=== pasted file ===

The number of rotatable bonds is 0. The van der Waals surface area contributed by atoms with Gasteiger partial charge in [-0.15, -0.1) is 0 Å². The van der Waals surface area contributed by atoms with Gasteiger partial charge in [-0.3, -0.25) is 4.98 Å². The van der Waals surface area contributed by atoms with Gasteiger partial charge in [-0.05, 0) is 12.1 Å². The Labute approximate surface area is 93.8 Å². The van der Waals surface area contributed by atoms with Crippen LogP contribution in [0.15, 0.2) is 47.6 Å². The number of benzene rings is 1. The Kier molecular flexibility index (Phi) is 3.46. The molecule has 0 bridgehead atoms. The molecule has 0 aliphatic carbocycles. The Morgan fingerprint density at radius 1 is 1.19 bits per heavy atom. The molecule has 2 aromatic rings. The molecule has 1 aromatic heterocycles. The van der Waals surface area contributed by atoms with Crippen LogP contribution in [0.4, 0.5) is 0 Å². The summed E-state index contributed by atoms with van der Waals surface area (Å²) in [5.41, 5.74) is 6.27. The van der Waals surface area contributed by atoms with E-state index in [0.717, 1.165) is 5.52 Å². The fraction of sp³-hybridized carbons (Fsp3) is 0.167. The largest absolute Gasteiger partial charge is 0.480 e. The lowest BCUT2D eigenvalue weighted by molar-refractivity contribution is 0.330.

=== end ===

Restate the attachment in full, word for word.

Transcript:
The number of rotatable bonds is 0. The van der Waals surface area contributed by atoms with Gasteiger partial charge in [-0.15, -0.1) is 0 Å². The van der Waals surface area contributed by atoms with Gasteiger partial charge in [-0.3, -0.25) is 4.98 Å². The van der Waals surface area contributed by atoms with Gasteiger partial charge in [-0.05, 0) is 12.1 Å². The Labute approximate surface area is 93.8 Å². The van der Waals surface area contributed by atoms with Crippen LogP contribution in [0.15, 0.2) is 47.6 Å². The number of benzene rings is 1. The Kier molecular flexibility index (Phi) is 3.46. The molecule has 0 bridgehead atoms. The molecule has 0 aliphatic carbocycles. The Morgan fingerprint density at radius 1 is 1.19 bits per heavy atom. The molecule has 2 aromatic rings. The molecule has 1 aromatic heterocycles. The van der Waals surface area contributed by atoms with Crippen LogP contribution in [0.4, 0.5) is 0 Å². The summed E-state index contributed by atoms with van der Waals surface area (Å²) in [5.41, 5.74) is 6.27. The van der Waals surface area contributed by atoms with E-state index in [0.717, 1.165) is 5.52 Å². The fraction of sp³-hybridized carbons (Fsp3) is 0.167. The largest absolute Gasteiger partial charge is 0.480 e. The lowest BCUT2D eigenvalue weighted by molar-refractivity contribution is 0.330.